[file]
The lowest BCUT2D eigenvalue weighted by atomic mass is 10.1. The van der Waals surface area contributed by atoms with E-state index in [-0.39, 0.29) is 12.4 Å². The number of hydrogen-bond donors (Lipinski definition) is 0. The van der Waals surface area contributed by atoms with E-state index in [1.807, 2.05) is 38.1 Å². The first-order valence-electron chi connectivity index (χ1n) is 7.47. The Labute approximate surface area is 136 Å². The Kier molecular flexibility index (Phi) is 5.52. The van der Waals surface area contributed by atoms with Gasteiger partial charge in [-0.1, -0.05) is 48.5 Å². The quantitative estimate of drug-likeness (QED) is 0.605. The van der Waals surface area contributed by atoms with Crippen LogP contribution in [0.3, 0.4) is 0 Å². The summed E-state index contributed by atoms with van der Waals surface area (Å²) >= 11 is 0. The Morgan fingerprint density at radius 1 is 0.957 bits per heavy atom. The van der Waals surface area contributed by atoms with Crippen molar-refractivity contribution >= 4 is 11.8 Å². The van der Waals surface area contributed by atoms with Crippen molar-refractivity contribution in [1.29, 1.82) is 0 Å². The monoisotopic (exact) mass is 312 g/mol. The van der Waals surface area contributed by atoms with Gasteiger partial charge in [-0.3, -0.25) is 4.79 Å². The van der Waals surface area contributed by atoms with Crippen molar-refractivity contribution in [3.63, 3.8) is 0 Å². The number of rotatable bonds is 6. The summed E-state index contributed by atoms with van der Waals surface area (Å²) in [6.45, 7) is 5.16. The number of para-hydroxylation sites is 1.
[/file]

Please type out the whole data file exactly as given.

The lowest BCUT2D eigenvalue weighted by atomic mass is 10.1. The van der Waals surface area contributed by atoms with E-state index in [-0.39, 0.29) is 12.4 Å². The number of hydrogen-bond donors (Lipinski definition) is 0. The van der Waals surface area contributed by atoms with E-state index in [1.807, 2.05) is 38.1 Å². The first-order valence-electron chi connectivity index (χ1n) is 7.47. The Labute approximate surface area is 136 Å². The Kier molecular flexibility index (Phi) is 5.52. The van der Waals surface area contributed by atoms with Gasteiger partial charge in [-0.1, -0.05) is 48.5 Å². The quantitative estimate of drug-likeness (QED) is 0.605. The van der Waals surface area contributed by atoms with Crippen LogP contribution in [0.3, 0.4) is 0 Å². The summed E-state index contributed by atoms with van der Waals surface area (Å²) >= 11 is 0. The Morgan fingerprint density at radius 1 is 0.957 bits per heavy atom. The van der Waals surface area contributed by atoms with Crippen molar-refractivity contribution >= 4 is 11.8 Å². The van der Waals surface area contributed by atoms with Crippen molar-refractivity contribution in [1.29, 1.82) is 0 Å². The monoisotopic (exact) mass is 312 g/mol. The van der Waals surface area contributed by atoms with Gasteiger partial charge in [-0.3, -0.25) is 4.79 Å². The van der Waals surface area contributed by atoms with Crippen molar-refractivity contribution in [3.63, 3.8) is 0 Å². The number of rotatable bonds is 6. The summed E-state index contributed by atoms with van der Waals surface area (Å²) in [6.45, 7) is 5.16. The number of para-hydroxylation sites is 1.